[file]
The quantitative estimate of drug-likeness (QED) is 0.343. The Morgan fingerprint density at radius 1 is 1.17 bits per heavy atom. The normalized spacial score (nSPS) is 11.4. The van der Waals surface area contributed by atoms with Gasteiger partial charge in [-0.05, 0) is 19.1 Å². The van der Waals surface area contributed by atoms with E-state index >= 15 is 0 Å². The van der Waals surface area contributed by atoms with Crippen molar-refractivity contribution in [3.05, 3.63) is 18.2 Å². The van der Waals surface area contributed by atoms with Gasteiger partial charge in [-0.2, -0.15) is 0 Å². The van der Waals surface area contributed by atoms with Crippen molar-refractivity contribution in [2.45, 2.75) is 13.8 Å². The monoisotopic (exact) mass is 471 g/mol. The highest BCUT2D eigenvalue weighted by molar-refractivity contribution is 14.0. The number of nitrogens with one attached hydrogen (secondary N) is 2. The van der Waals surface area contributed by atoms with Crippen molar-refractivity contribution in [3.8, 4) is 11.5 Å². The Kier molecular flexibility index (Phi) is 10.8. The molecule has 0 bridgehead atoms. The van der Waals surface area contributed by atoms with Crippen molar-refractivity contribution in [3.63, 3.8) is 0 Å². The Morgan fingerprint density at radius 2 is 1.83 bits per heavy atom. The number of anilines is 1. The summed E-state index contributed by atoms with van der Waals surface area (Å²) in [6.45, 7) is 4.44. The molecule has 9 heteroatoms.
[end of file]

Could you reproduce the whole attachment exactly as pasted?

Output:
The quantitative estimate of drug-likeness (QED) is 0.343. The Morgan fingerprint density at radius 1 is 1.17 bits per heavy atom. The normalized spacial score (nSPS) is 11.4. The van der Waals surface area contributed by atoms with Gasteiger partial charge in [-0.05, 0) is 19.1 Å². The van der Waals surface area contributed by atoms with E-state index >= 15 is 0 Å². The van der Waals surface area contributed by atoms with Crippen molar-refractivity contribution in [3.05, 3.63) is 18.2 Å². The van der Waals surface area contributed by atoms with Gasteiger partial charge in [-0.2, -0.15) is 0 Å². The van der Waals surface area contributed by atoms with Crippen molar-refractivity contribution in [2.45, 2.75) is 13.8 Å². The monoisotopic (exact) mass is 471 g/mol. The highest BCUT2D eigenvalue weighted by molar-refractivity contribution is 14.0. The number of nitrogens with one attached hydrogen (secondary N) is 2. The van der Waals surface area contributed by atoms with Crippen molar-refractivity contribution in [3.8, 4) is 11.5 Å². The Kier molecular flexibility index (Phi) is 10.8. The molecule has 0 bridgehead atoms. The van der Waals surface area contributed by atoms with Crippen molar-refractivity contribution in [3.63, 3.8) is 0 Å². The Morgan fingerprint density at radius 2 is 1.83 bits per heavy atom. The number of anilines is 1. The summed E-state index contributed by atoms with van der Waals surface area (Å²) in [6.45, 7) is 4.44. The molecule has 9 heteroatoms.